Hair – in all the wrong places

Facial hair growth in women is something that many of us find concerning. Assuming that you are not genetically inclined to facial air (Mediterranean, Jewish and Eastern European ancestry) or have a family history of facial hair growth in women, it could be a number of things.

One of the most common is hormonal imbalance. Women have both estrogens and androgens (male hormones). As we age, the levels of both hormones naturally decline. However, the ratio between the differences declines and it can look as if we suddenly have more of the male hormones, and therefore stray hairs.

In addition, there are some medications that can stimulate the growth of stray, darker, coarser hair and include phenytoin, cyclosporine, anabolic steroids, combination medications with testosterone such as estratest, and minoxidil (used for high blood pressure as well as baldness in men).

Sometimes though, excessive facial/body hair can be a result of physical and medical issues. For example, polycystic ovarian syndrome and obesity (adipose tissue can produce androgens). Occasionally it can be related to adrenal tumors. In these cases one will see more than just the occasional stray hair on the face. If this is happening to you, see your health care provider.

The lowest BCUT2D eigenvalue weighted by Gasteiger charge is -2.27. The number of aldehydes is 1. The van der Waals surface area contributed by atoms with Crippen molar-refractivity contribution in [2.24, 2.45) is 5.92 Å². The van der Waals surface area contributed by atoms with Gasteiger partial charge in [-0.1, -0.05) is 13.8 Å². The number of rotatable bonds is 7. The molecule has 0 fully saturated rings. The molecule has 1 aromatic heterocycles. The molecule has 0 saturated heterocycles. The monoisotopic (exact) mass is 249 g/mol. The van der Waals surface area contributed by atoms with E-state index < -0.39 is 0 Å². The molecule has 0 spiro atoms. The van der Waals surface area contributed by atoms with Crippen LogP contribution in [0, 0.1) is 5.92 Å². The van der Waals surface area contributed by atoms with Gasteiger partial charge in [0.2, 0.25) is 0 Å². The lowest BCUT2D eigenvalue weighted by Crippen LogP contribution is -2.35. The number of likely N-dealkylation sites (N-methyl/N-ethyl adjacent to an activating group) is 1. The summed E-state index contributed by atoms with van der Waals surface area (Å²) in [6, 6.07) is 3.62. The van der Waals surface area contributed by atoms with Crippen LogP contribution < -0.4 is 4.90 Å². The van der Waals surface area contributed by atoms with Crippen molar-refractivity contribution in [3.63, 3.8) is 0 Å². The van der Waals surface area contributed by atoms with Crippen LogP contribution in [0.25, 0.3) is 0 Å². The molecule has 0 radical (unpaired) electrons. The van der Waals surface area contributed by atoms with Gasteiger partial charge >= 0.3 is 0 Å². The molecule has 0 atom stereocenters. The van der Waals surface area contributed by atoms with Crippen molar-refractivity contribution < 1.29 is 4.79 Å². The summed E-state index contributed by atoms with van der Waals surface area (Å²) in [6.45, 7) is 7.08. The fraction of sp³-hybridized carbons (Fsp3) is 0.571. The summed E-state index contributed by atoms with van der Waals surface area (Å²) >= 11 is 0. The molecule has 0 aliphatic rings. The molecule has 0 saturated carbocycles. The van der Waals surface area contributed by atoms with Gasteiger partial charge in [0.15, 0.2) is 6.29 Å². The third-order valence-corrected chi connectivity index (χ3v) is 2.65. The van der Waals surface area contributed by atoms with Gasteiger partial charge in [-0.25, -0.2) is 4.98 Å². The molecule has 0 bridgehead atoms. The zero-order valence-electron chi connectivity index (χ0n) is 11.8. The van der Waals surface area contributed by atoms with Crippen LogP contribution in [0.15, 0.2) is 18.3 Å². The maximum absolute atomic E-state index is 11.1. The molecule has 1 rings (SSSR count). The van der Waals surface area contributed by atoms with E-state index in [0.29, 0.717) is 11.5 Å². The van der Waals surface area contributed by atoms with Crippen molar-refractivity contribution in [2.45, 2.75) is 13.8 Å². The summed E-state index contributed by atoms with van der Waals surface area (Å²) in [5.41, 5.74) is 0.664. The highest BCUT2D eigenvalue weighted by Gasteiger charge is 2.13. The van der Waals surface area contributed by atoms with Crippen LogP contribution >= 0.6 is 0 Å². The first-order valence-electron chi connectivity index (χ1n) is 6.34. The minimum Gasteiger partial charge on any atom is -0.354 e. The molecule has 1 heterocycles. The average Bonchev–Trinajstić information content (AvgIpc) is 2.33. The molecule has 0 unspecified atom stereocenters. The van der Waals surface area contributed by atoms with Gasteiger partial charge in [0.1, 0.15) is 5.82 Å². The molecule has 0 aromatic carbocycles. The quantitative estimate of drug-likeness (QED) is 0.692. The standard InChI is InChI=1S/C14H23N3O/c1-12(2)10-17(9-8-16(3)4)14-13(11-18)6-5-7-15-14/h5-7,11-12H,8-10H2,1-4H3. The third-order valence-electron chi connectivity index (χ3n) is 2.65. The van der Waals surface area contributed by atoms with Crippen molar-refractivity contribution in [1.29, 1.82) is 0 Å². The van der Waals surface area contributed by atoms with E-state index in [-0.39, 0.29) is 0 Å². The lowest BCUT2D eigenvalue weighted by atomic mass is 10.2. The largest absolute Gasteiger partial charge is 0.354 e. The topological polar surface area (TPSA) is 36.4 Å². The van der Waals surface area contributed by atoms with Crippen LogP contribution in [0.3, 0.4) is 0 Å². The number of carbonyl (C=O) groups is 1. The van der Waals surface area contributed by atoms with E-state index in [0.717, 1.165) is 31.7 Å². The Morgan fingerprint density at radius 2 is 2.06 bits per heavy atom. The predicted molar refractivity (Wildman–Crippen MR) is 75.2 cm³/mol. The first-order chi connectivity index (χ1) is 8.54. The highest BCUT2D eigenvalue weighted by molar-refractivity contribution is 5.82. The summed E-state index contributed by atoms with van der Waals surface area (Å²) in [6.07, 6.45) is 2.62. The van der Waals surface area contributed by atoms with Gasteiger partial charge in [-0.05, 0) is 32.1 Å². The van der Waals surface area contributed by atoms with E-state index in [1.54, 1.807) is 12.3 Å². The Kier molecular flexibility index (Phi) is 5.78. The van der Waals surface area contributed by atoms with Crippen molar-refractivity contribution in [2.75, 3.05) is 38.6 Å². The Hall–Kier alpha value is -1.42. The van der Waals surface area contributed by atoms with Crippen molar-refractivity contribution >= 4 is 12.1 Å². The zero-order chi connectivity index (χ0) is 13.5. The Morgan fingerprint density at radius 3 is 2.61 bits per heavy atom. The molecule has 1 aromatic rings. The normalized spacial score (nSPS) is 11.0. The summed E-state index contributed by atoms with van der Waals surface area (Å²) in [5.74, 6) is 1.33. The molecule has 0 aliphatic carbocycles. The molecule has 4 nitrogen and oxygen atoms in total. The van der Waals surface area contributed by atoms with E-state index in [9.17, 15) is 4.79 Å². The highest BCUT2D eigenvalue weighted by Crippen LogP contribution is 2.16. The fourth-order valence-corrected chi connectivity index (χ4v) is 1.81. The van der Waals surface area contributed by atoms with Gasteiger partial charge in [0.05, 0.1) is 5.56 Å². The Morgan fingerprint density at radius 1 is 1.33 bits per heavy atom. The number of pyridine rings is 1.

So what can do you about it? Women have been looking for ways to permanently remove facial hair for years. However, there doesn’t seem to be an easy, fool-proof and permanent way to deal with facial hair.

Common treatments include: Makeup, Radio frequency, Hormones (estrogen and progesterone), Shaving, Waxing, Laser, Electrolysis and Vaniqua – a prescription cream. According to many dermatologists, electrolysis seems to be the only method for permanent removal. Vaniqua, which is relatively new in the past few years, does not seem to work for all women. I’m unsure at this time of its long term effectiveness, if you would need to reapply and for how long.

As with most things, there does not seem to be a one-size-fits-all solution to the problem of stray facial hair. You will most likely need to try various treatments and see what works for you. However, keep in mind if your facial hair seems excessive or you have concerns, please speak with your health care provider for further evaluation.

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